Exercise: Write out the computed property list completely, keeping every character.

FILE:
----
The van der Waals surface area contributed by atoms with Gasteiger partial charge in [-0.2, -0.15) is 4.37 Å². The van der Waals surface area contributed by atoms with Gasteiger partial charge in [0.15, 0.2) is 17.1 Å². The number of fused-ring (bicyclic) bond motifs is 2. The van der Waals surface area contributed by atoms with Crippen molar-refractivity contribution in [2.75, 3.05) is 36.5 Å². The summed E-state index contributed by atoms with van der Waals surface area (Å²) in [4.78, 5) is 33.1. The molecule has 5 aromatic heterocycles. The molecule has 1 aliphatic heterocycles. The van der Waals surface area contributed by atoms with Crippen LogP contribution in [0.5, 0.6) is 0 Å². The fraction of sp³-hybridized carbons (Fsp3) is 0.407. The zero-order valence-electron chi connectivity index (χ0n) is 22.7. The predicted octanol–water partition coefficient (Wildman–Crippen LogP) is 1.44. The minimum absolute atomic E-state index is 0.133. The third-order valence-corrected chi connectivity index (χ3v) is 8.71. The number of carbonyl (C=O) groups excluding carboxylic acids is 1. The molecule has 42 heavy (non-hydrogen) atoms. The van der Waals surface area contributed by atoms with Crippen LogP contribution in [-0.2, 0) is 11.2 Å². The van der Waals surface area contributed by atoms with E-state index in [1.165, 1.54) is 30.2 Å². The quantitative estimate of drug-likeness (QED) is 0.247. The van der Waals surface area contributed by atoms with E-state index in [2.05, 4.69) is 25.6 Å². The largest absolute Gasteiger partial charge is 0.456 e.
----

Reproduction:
The van der Waals surface area contributed by atoms with Gasteiger partial charge in [-0.2, -0.15) is 4.37 Å². The van der Waals surface area contributed by atoms with Gasteiger partial charge in [0.15, 0.2) is 17.1 Å². The number of fused-ring (bicyclic) bond motifs is 2. The van der Waals surface area contributed by atoms with Crippen molar-refractivity contribution in [2.75, 3.05) is 36.5 Å². The summed E-state index contributed by atoms with van der Waals surface area (Å²) in [4.78, 5) is 33.1. The molecule has 5 aromatic heterocycles. The molecule has 1 aliphatic heterocycles. The van der Waals surface area contributed by atoms with Crippen LogP contribution in [0.5, 0.6) is 0 Å². The fraction of sp³-hybridized carbons (Fsp3) is 0.407. The zero-order valence-electron chi connectivity index (χ0n) is 22.7. The predicted octanol–water partition coefficient (Wildman–Crippen LogP) is 1.44. The minimum absolute atomic E-state index is 0.133. The third-order valence-corrected chi connectivity index (χ3v) is 8.71. The number of carbonyl (C=O) groups excluding carboxylic acids is 1. The molecule has 42 heavy (non-hydrogen) atoms. The van der Waals surface area contributed by atoms with Crippen LogP contribution in [-0.2, 0) is 11.2 Å². The van der Waals surface area contributed by atoms with E-state index in [1.165, 1.54) is 30.2 Å². The quantitative estimate of drug-likeness (QED) is 0.247. The van der Waals surface area contributed by atoms with E-state index in [2.05, 4.69) is 25.6 Å². The largest absolute Gasteiger partial charge is 0.456 e.